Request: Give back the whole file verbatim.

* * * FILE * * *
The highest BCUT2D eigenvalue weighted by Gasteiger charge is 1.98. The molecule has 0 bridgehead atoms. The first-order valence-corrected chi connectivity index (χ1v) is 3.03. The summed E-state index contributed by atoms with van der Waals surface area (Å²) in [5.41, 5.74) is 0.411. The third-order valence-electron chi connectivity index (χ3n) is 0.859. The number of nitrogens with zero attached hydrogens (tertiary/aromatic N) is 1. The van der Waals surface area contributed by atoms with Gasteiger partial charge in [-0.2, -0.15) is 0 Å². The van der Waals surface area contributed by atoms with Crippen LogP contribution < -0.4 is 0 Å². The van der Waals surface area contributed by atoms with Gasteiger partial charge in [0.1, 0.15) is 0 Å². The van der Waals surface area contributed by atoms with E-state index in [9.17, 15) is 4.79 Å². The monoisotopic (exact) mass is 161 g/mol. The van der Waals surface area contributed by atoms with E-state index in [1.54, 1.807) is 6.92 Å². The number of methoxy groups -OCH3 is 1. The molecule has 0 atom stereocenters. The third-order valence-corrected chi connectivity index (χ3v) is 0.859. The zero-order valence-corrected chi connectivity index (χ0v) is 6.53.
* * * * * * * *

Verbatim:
The highest BCUT2D eigenvalue weighted by Gasteiger charge is 1.98. The molecule has 0 bridgehead atoms. The first-order valence-corrected chi connectivity index (χ1v) is 3.03. The summed E-state index contributed by atoms with van der Waals surface area (Å²) in [5.41, 5.74) is 0.411. The third-order valence-electron chi connectivity index (χ3n) is 0.859. The number of nitrogens with zero attached hydrogens (tertiary/aromatic N) is 1. The van der Waals surface area contributed by atoms with Gasteiger partial charge in [-0.2, -0.15) is 0 Å². The van der Waals surface area contributed by atoms with Crippen LogP contribution < -0.4 is 0 Å². The van der Waals surface area contributed by atoms with Gasteiger partial charge in [0.1, 0.15) is 0 Å². The van der Waals surface area contributed by atoms with E-state index in [9.17, 15) is 4.79 Å². The monoisotopic (exact) mass is 161 g/mol. The van der Waals surface area contributed by atoms with E-state index in [1.54, 1.807) is 6.92 Å². The number of methoxy groups -OCH3 is 1. The molecule has 0 atom stereocenters. The third-order valence-corrected chi connectivity index (χ3v) is 0.859. The zero-order valence-corrected chi connectivity index (χ0v) is 6.53.